Willsch is viewed as a rebel in the eyes of many German Conservatives. He is a member of Chancellor Angela Merkel’s own Conservative CDU party (Christian Democratic Union), but draws the line on many of her policies – especially those associated with the euro crisis. Willsch fears the centre-right coalition government is giving away too much and exposing German taxpayers to potentially higher rescue costs. As a member of the German Parliamentary Budget Committee, he has the “power of the purse” and is threatening to block the government’s installment in the joint-Eurozone bailout facility, the European Stability Mechanism (ESM), if he’s not satisfied with economic reforms in the heavily-indebted countries.
Willsch says the German Parliament, the Deutsche Bundestag, can stop the ESM “at any stage of the game.” And he adds: “There has to be a parliamentary debate in Germany – we forced this into the legal framework - so at any case we can stop it.”
The ESM was setup in September 2012 with “an authorised capital of €700 billion, of which €80 billion is paid-in capital.” It is the permanent replacement to the temporary European Financial Stability Facility (EFSF), which was established to "safeguard financial stability in Europe by providing financial assistance“to Eurozone states. The EFSF will be phased out once Ireland and Portugal repay their credit obligations.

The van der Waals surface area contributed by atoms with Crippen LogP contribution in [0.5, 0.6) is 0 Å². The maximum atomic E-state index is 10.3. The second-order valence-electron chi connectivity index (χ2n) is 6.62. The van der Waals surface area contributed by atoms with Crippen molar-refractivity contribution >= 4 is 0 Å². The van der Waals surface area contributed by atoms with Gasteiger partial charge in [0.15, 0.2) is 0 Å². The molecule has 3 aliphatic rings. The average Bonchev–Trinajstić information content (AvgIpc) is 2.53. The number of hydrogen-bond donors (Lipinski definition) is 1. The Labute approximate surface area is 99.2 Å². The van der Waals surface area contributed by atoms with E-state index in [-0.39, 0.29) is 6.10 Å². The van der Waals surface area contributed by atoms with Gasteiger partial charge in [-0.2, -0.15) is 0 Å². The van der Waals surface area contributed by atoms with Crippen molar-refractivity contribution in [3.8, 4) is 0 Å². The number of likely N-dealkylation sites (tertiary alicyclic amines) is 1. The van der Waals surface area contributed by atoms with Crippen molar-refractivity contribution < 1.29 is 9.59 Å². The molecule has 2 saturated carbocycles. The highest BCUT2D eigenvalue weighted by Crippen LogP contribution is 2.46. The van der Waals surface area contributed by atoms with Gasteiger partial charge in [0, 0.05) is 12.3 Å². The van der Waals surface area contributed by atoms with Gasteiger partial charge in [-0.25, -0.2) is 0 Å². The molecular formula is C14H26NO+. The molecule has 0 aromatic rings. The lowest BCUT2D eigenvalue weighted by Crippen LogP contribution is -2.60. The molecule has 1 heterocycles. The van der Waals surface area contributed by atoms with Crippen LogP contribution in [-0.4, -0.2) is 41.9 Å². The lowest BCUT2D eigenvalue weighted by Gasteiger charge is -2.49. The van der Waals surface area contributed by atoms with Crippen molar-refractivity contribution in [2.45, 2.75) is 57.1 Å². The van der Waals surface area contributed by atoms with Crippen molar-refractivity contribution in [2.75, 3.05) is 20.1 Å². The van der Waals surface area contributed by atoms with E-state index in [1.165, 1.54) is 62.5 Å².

Merkel’s balancing act
This is an election year in Germany and Chancellor Angela Merkel has been balancing mounting criticism at home with the need to assist troubled Eurozone states. Aside from Willsch, there are other CDU party members who oppose her rescue plans. And they are joined by parliamentarians from her junior coalition partners, the business-friendly Free Democratic Party (FDP), and the opposition liberal Social Democratic Party (SPD). Ironically, the SPD has approved all major bailout packages, albeit with conditions attached.
Willsch and his supporters have published a list of ten demands they insist Eurozone leaders should meet. Among them are calls for the European Central Bank (ECB) to stop purchasing sovereign bonds of heavily-indebted countries and demands for phasing out the ESM. “Bailing out another EU country is against the Maastricht Treaty,” he says. “It also restricts the sovereignty of the receiving country.”
Asked whether his demands would make it difficult for Chancellor Merkel and the CDU to pass legislation that would help troubled countries, Willsch said: “I don’t think so. I think the opposite. When she can act on the European level, and say my parliament won’t pass this, this might enhance her position and not weaken it.” Willsch won a commanding 46 percent of the vote in a parliamentary race against 12 candidates in Limburg in 2009, so the CDU will have to live with him.
To be fair to the efforts of Greece, Spain and Ireland, as well as Chancellor Merkel and the Troika, there has been improvement in bringing down deficits, although at a high social and political cost. Financial markets are also calmer in response to the rescue packages. But the crisis is not over yet as indicated by the bank turmoil in Cyprus.
Germany is compelled to act. Whatever it decides, it will ultimately have to pay for it, or go out on a limb to guarantee it.
Douglas Webber is Professor of Political Science at INSEAD.